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Evidence Keyed to Park
Giles v. California
Citation:554 U.S. 353 (2008)
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*Case Brief Anatomy includes: Brief Prologue, Complete Case Brief, Brief Epilogue
- The Brief Prologue provides necessary case brief introductory information and includes:
- Topic: Identifies the topic of law and where this case fits within your course outline.
- Parties: Identifies the cast of characters involved in the case.
- Procedural Posture & History: Shares the case history with how lower courts have ruled on the matter.
- Case Key Terms, Acts, Doctrines, etc.: A case specific Legal Term Dictionary.
- Case Doctrines, Acts, Statutes, Amendments and Treatises: Identifies and Defines Legal Authority used in this case.
- The Case Brief is the complete case summarized and authored in the traditional Law School I.R.A.C. format. The Pro case brief includes:
- Brief Facts: A Synopsis of the Facts of the case.
- Rule of Law: Identifies the Legal Principle the Court used in deciding the case.
- Facts: What are the factual circumstances that gave rise to the civil or criminal case? What is the relationship of the Parties that are involved in the case. Review the Facts of this case here:
Dwayne Giles shot to death his ex-girlfriend, Brenda Avie, outside the garage of his grandmother’s house. At his murder trial, he testified that he acted in self-defense after Avie came to the house and threatened to kill him. The prosecution offered statements that Avie had made to a police officer responding to a domestic-violence report about three weeks before the shooting. Giles objected, but the trial court admitted the statements under a provision of California law that permits admission of out-of-court statements describing the infliction or threat of physical injury on a declarant when the declarant is unavailable to testify at trial and the prior statements are deemed trustworthy. Giles was convicted.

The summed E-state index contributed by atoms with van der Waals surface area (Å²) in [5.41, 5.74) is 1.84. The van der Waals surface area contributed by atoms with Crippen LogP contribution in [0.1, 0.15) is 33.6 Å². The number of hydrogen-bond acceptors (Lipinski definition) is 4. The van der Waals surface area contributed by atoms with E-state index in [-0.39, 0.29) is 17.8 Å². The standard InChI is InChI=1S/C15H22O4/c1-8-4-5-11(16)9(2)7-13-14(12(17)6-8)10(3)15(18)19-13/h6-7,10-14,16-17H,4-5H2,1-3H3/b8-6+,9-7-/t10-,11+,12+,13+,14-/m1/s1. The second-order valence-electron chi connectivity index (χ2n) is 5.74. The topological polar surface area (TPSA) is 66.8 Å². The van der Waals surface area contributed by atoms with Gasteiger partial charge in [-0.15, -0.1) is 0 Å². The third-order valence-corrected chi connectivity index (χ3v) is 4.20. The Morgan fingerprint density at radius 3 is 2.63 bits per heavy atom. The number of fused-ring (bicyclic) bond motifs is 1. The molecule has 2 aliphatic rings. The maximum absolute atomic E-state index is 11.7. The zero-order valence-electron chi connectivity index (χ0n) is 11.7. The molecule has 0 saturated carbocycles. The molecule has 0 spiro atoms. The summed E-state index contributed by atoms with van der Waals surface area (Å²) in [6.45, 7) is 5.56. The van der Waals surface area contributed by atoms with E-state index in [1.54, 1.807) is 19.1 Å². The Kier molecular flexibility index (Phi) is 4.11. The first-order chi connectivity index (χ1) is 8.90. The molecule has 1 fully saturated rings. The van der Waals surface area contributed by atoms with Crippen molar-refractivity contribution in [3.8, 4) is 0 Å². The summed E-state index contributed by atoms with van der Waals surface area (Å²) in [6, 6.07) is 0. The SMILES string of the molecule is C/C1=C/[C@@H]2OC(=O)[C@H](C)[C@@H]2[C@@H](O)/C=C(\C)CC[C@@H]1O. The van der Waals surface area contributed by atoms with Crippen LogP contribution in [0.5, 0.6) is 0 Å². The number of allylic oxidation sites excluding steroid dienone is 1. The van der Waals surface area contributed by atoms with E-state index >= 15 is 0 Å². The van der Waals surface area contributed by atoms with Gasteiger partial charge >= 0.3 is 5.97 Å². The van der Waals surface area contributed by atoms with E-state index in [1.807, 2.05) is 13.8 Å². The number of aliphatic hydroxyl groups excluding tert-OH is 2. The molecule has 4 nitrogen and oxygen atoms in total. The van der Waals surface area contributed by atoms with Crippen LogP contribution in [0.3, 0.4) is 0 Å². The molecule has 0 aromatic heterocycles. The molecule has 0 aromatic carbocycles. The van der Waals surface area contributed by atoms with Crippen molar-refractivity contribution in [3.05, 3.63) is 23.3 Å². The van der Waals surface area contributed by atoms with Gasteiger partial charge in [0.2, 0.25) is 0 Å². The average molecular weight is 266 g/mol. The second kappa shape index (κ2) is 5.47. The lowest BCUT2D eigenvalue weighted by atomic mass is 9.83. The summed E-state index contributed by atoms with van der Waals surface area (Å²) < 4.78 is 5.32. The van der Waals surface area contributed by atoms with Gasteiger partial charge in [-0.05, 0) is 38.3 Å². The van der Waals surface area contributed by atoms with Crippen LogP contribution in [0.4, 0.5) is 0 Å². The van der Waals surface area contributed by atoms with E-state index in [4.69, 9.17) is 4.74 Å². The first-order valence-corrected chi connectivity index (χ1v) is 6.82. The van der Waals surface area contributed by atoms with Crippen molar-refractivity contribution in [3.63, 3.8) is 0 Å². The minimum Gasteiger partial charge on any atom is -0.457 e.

- Issue(s): Lists the Questions of Law that are raised by the Facts of the case.
- Holding: Shares the Court's answer to the legal questions raised in the issue.
- Concurring / Dissenting Opinions: Includes valuable concurring or dissenting opinions and their key points.
- Reasoning and Analysis: Identifies the chain of argument(s) which led the judges to rule as they did.